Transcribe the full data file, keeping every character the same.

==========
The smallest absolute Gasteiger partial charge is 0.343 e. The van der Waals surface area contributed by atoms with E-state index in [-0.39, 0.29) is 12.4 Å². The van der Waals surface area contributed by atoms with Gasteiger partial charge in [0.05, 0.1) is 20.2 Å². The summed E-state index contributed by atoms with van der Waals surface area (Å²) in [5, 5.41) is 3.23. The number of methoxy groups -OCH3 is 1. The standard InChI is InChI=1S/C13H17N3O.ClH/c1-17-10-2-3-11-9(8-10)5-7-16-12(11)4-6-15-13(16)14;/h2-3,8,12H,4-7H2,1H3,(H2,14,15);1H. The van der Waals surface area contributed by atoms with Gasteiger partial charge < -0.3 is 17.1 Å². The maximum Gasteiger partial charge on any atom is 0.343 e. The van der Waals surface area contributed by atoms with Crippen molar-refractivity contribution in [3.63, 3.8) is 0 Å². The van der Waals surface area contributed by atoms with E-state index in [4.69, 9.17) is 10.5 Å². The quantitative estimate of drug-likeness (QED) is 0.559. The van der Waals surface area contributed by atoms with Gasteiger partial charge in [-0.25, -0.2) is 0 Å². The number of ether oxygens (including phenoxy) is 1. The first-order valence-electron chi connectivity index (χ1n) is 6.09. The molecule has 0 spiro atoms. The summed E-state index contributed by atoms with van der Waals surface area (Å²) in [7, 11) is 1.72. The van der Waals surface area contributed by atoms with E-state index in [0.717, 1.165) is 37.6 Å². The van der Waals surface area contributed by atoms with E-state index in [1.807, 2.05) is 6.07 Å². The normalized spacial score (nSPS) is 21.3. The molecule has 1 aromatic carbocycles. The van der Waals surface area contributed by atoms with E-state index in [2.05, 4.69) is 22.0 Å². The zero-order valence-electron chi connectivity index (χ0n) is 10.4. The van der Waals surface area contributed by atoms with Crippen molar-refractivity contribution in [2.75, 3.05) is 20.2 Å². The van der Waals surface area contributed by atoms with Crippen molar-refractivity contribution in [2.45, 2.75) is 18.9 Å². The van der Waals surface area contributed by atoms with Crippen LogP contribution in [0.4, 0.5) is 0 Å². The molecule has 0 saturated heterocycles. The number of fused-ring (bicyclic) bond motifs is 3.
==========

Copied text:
The smallest absolute Gasteiger partial charge is 0.343 e. The van der Waals surface area contributed by atoms with E-state index in [-0.39, 0.29) is 12.4 Å². The van der Waals surface area contributed by atoms with Gasteiger partial charge in [0.05, 0.1) is 20.2 Å². The summed E-state index contributed by atoms with van der Waals surface area (Å²) in [5, 5.41) is 3.23. The number of methoxy groups -OCH3 is 1. The standard InChI is InChI=1S/C13H17N3O.ClH/c1-17-10-2-3-11-9(8-10)5-7-16-12(11)4-6-15-13(16)14;/h2-3,8,12H,4-7H2,1H3,(H2,14,15);1H. The van der Waals surface area contributed by atoms with Gasteiger partial charge < -0.3 is 17.1 Å². The maximum Gasteiger partial charge on any atom is 0.343 e. The van der Waals surface area contributed by atoms with Crippen molar-refractivity contribution in [3.63, 3.8) is 0 Å². The van der Waals surface area contributed by atoms with E-state index in [4.69, 9.17) is 10.5 Å². The quantitative estimate of drug-likeness (QED) is 0.559. The van der Waals surface area contributed by atoms with Gasteiger partial charge in [-0.25, -0.2) is 0 Å². The number of ether oxygens (including phenoxy) is 1. The first-order valence-electron chi connectivity index (χ1n) is 6.09. The molecule has 0 spiro atoms. The summed E-state index contributed by atoms with van der Waals surface area (Å²) in [7, 11) is 1.72. The van der Waals surface area contributed by atoms with E-state index in [0.717, 1.165) is 37.6 Å². The van der Waals surface area contributed by atoms with E-state index in [1.807, 2.05) is 6.07 Å². The normalized spacial score (nSPS) is 21.3. The molecule has 1 aromatic carbocycles. The van der Waals surface area contributed by atoms with E-state index in [2.05, 4.69) is 22.0 Å². The zero-order valence-electron chi connectivity index (χ0n) is 10.4. The van der Waals surface area contributed by atoms with Crippen molar-refractivity contribution in [2.75, 3.05) is 20.2 Å². The van der Waals surface area contributed by atoms with Crippen molar-refractivity contribution in [2.45, 2.75) is 18.9 Å². The van der Waals surface area contributed by atoms with Crippen LogP contribution in [0.4, 0.5) is 0 Å². The molecule has 0 saturated heterocycles. The number of fused-ring (bicyclic) bond motifs is 3.